Gaming tests are run at 1080p at medium to high settings to remove any bottlenecks caused by graphics card performance. Rather than outright speed, scores are reviewed for outliers that indicate stability or driver issues. When possible, both single- and dual-graphics card configurations are tested to insure motherboard stability in SLI and Crossfire situations, at high refresh rates, and using 4K resolutions. High-resolution tests are performed on LG’s OLED C7 for clarity purposes.

Overclocking benchmarks include a uniform CPU multiplier test at a fixed Vcore voltage as well as auto overclocking software (where applicable) and fully tuned manual overclock results. Stability tests are performed with AIDA64’s stress utility and extended runs of the gaming software suite at varying levels of detail.

Picking a motherboard: What do you want from your system?

Component List

CPUs:
Intel Core i7 8700K
Intel Core i7-7700K
Intel Pentium G4560
AMD Ryzen 1700X

Coolers:
Corsair H115i

SATA SSDs:
Samsung 850 EVO 250GB
Crucial MX300 1TB

M.2 SSDs:
Samsung SM951 ACHI 128GB
Samsung 950 Pro NVMe 512GB

RAM:
32 GB G.Skill Trident Z RGB DDR4-3600 (4x8GB)
32 GB Corsair Vengeance LED DDR4-2666 (4x8GB)
16 GB G.Skill Trident Z DDR4-3600 (2x8GB)
16 GB Corsair Vengeance LPX 2800 DDR4 (4x4GB)

GPUs:
Single - Nvidia 1080 Ti reference
SLI - 2x MSI 980 Ti reference
Single - Powercolor R9 390X
Crossfire - 2x Powercolor R9 390X

Power Supply:
Corsair HX 1200i
EVGA NEX750B

Case:
Full tower - Corsair 780T
Mid tower - Corsair Crystal Series 570X RGB
Open test bench

The key to navigating the motherboard maze is mapping where you want to take your system. It starts with size. How small does your computer need to be? When it comes to motherboards, bigger is better, roughly up to a full-sized ATX. Go with the biggest board your case can comfortably accommodate; don’t let the novelty of a small board tempt you unless absolutely necessary, or novelty is the part of the mission plan.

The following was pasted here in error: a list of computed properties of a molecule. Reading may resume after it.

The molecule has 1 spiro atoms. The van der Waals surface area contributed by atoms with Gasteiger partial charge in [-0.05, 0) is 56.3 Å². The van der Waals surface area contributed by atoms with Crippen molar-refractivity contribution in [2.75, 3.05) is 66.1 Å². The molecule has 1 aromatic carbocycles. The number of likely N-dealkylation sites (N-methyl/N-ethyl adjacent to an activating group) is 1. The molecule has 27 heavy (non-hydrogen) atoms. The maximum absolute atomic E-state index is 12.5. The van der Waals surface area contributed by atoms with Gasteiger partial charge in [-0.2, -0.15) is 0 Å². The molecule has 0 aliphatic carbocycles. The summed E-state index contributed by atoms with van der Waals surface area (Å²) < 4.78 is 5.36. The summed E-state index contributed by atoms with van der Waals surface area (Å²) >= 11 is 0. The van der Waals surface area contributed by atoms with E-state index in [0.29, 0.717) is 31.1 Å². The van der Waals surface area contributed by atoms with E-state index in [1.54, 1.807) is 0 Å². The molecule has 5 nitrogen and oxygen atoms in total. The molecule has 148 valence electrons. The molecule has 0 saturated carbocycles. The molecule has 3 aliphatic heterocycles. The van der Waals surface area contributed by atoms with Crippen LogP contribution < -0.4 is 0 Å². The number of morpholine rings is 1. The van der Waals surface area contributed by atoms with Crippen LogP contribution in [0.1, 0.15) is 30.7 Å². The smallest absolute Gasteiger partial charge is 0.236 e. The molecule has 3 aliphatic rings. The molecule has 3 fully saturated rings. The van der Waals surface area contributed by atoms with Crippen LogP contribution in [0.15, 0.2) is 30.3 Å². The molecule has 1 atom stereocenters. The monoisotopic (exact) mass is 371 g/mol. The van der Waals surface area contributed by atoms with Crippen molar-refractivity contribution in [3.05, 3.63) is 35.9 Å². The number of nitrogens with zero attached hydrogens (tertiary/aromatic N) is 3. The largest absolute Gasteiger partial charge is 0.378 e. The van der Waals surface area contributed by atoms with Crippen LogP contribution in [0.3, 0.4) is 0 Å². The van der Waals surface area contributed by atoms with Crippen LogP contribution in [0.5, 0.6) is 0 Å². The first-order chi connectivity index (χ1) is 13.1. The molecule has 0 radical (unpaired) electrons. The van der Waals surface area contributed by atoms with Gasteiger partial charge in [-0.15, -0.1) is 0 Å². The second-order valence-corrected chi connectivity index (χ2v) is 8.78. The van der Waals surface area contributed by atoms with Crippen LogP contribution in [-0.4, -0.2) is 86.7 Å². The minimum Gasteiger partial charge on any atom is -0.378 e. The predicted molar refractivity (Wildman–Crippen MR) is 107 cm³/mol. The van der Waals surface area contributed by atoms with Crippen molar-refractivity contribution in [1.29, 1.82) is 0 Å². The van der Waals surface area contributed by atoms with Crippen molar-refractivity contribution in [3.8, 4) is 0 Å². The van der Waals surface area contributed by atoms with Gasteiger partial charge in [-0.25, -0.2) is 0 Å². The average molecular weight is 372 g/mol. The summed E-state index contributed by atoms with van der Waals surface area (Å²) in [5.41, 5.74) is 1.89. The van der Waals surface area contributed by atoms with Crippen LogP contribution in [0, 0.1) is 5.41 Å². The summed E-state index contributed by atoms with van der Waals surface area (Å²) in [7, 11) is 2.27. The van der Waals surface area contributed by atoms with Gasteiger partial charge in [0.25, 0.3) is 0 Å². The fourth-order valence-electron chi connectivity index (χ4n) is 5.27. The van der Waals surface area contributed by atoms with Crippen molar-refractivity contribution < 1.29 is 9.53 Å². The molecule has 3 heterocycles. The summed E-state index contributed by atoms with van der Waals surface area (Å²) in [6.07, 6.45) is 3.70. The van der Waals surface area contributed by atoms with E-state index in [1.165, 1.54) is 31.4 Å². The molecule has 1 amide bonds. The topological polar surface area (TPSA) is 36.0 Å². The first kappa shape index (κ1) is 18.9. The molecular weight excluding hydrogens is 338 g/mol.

Why? Smaller boards cost more, provide fewer features, and just aren’t as stable as big ones. Unless there’s a specific reason to go ITX, it’s better to avoid them for gaming. Larger boards are easier to work with, provide better voltage regulation, and offer niceties like room for serious graphics cards, slots for M.2 drives, and extra RAM capacity. You also avoid the skinned knuckles and high blood pressure inherent in every tight build. 

For example, ITX boards that feature M.2 slots frequently put them on the backside of the motherboard, so you’ll need to disassemble your system to reach them or purchase an enclosure that has a cutout specifically for this purpose.

The bigger is better rule erodes for the largest motherboards, as prices for E-ATX and ATX-XL boards and the cases they require skyrocket. Enclosure prices can more than double moving from mid- to full-sized towers, adding significantly to a system’s bottom line. Remember to factor in that hidden expense when buying and building beyond ATX. 

The next step is listing all the things you need from a system. What kind of drives are you hooking up? Are you using Ethernet or Wi-Fi? Are you running more than one graphics card? How big is the CPU cooler? Any new motherboard should accommodate it all with to room to grow. It’s easy to be seduced into a high-priced boutique board only to find out the RAM slots are too close to CPU socket, or it has one less USB 3 port than you need. When it comes to motherboards, features and stability are more important than performance claims. 

Other motherboards we tested

ASUS Crosshair VII X470

Great high-end X470 pick marred by high price and soft networking components. Best CPU and memory overclocking for Ryzen 2 currently.

ASUS ROG Strix X470-F

No Wi-Fi or Bluetooth. Reasonable overclocking. Excellent price, design, and quality make this a good less-expensive pick for those interested in the Crosshair. 

NZXT N7 Z370

This stylish introductory offering from motherboard newcomers NzXT is currently on the test bench. Look for results soon.

MSI Z370 Gaming Pro Carbon AC

This feature-packed board tries hard but the VRMs run warm and the feature count is down one M.2 slot on GIGABYTE’s less expensive Z370 AORUS Gaming 5, the current Z370 pick.

ASUS Maximus X Hero Wi-Fi

More features and better overclocking than GIGABYTE, but at a designer price that gamers should probably be spending on a better GPU. A perfect enthusiast or tweaker’s Intel board, however.